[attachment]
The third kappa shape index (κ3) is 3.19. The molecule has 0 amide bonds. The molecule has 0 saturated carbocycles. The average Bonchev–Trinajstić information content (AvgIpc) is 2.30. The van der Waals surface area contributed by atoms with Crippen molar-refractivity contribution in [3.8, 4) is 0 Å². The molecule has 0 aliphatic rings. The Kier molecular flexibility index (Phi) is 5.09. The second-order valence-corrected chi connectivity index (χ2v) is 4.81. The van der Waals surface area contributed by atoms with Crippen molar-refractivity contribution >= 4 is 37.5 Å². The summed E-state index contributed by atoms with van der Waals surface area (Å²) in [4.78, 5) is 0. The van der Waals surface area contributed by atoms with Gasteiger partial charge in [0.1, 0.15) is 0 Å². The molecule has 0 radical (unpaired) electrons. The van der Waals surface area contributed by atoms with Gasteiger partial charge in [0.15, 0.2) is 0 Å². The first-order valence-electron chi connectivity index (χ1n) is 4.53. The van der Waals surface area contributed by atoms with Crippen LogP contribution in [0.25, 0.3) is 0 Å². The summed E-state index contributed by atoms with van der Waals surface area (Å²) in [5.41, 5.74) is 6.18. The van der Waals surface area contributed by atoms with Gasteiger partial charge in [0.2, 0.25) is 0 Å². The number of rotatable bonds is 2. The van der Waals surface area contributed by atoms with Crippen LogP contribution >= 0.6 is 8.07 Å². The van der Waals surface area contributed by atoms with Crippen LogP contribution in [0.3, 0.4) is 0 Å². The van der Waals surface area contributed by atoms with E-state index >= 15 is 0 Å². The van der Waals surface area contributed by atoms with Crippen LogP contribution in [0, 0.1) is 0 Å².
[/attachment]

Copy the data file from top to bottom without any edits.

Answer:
The third kappa shape index (κ3) is 3.19. The molecule has 0 amide bonds. The molecule has 0 saturated carbocycles. The average Bonchev–Trinajstić information content (AvgIpc) is 2.30. The van der Waals surface area contributed by atoms with Crippen molar-refractivity contribution in [3.8, 4) is 0 Å². The molecule has 0 aliphatic rings. The Kier molecular flexibility index (Phi) is 5.09. The second-order valence-corrected chi connectivity index (χ2v) is 4.81. The van der Waals surface area contributed by atoms with Crippen molar-refractivity contribution >= 4 is 37.5 Å². The summed E-state index contributed by atoms with van der Waals surface area (Å²) in [4.78, 5) is 0. The van der Waals surface area contributed by atoms with Gasteiger partial charge in [0.1, 0.15) is 0 Å². The molecule has 0 radical (unpaired) electrons. The van der Waals surface area contributed by atoms with Gasteiger partial charge in [0.15, 0.2) is 0 Å². The first-order valence-electron chi connectivity index (χ1n) is 4.53. The van der Waals surface area contributed by atoms with Crippen LogP contribution in [0.25, 0.3) is 0 Å². The summed E-state index contributed by atoms with van der Waals surface area (Å²) in [5.41, 5.74) is 6.18. The van der Waals surface area contributed by atoms with Gasteiger partial charge in [0.2, 0.25) is 0 Å². The number of rotatable bonds is 2. The van der Waals surface area contributed by atoms with Crippen LogP contribution >= 0.6 is 8.07 Å². The van der Waals surface area contributed by atoms with Crippen LogP contribution in [0.3, 0.4) is 0 Å². The van der Waals surface area contributed by atoms with E-state index >= 15 is 0 Å². The van der Waals surface area contributed by atoms with Crippen LogP contribution in [0, 0.1) is 0 Å².